Identifying clashes was a task in itself. The fact that the main parties involved started discussions about the project early prevented information loss and ensured that this flowed seamlessly between the design and construction teams.” Steve added.

At the heart of the delivery was Autodesk’s BIM 360 which empowered the digital construction approach by digitally capturing quality, safety and commissioning checklists, work permits and routing inspections such as the site hording board inspection where progress and issues could be tracked and closed out.

NG Bailey was then appointed by Balfour Beatty, on behalf of the University of Manchester, to provide Mechanical Engineering & Plumbing (MEP) services across the MECD project.

Martin Hardman, Divisional Digital Engineering Manager at NG Bailey, explains the company's approach:

"Considering the size of the project, we wanted to create a BIM approach that allowed for the optimal levels of collaboration. Therefore, we decided to take a cloud-based approach using Autodesk’s BIM 360 for our BIM models, which meant that all relevant parties could work together seamlessly to bring the project to life."

Due to this approach, there was no need to redesign things which meant that NG Bailey could bring their services into modular construction. “This gave us confidence that all the services in the building will actually fit in.” explains Steve.

Balfour Beatty also appended a barcode to each piece of plant as soon as they arrived, associated it with a check sheet on the field, created a list of generic plan references on the equipment and listed them under the different types. As soon as the next piece came in, the person that was signing that piece of plant in would complete the check points. The check sheet, 360° photographs of the piece of plant, the serial number and then the daily checks against it would all be recorded. As the operator hands the check sheets back to the site manager, they will take a copy of that check sheet for that day.

We were then able to link all of that fantastic data, photographs, anything we could append to those check sheets and trace back to establish whether there were ever any issues with any of those concrete items” concluded Balfour Beatty’s BIM Coordinator on the MECD project.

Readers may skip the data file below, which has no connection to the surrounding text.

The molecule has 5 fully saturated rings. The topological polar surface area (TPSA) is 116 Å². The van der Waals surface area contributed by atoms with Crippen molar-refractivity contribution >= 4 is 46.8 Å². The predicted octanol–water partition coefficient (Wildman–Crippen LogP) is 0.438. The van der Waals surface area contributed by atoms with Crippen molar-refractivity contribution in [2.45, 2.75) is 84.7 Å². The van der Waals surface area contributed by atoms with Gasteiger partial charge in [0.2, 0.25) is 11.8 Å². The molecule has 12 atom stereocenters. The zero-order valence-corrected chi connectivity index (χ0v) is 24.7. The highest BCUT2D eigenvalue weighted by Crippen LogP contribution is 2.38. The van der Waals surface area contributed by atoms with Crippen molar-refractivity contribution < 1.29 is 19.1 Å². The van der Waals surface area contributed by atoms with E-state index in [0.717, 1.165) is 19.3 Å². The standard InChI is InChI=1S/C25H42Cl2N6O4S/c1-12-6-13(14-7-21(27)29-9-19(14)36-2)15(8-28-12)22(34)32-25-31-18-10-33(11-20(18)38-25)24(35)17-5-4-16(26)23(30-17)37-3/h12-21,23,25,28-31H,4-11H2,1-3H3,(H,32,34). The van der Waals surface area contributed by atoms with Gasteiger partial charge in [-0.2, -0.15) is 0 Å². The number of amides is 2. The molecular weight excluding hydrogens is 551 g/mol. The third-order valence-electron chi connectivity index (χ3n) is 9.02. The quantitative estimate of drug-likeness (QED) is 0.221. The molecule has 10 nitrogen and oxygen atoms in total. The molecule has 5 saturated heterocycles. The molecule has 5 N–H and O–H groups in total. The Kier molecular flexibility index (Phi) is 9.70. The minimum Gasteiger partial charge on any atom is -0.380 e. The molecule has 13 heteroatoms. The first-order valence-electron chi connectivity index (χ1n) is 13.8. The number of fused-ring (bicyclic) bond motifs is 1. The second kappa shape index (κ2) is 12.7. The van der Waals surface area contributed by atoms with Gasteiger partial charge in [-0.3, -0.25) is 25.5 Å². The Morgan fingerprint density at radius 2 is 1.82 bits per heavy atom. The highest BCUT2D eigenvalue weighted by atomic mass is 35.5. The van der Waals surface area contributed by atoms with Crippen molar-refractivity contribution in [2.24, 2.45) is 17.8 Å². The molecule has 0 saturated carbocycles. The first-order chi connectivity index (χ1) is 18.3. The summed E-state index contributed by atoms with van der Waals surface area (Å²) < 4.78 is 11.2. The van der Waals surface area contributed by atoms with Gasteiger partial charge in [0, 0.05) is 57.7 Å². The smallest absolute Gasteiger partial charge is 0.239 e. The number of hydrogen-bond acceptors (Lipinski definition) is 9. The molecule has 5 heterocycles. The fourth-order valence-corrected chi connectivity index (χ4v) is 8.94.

The Result

This collaborative workflow resulted in significant time savings:

  • 15 hours saved a month – Model Federation
  • 4 hours saved a month – Federating Comments
  • 4 hours saved a month – Clash Reporting

Total: 276 Hours a year = around 36 days saved.

The MECD base build project has now been completed and the information has been handed back to the University of Manchester, delivered and migrated into their space and asset management systems.

The University have a set of requirements and processes in place that can be used to specify measure and operate the information management across all projects in this ambitious scheme. Symetri remain committed to building on this strong foundation and assisting the University to achieve its goals until scheme completion in 2022.

The MECD project has proven that digital construction is the way forward” said Steve Rudge. “Working with all the parties involved, implementing a system that will benefit everyone is the formula for success. You should start putting processes in place only after engaging with the subcontractors and the supply chain partners and incorporating their feedback. Once this is done, you’ll be able to see the benefits of collaborative working and of the workflows implemented.”

Take the virtual tour of the finished project with some of the Balfour Beatty team in this video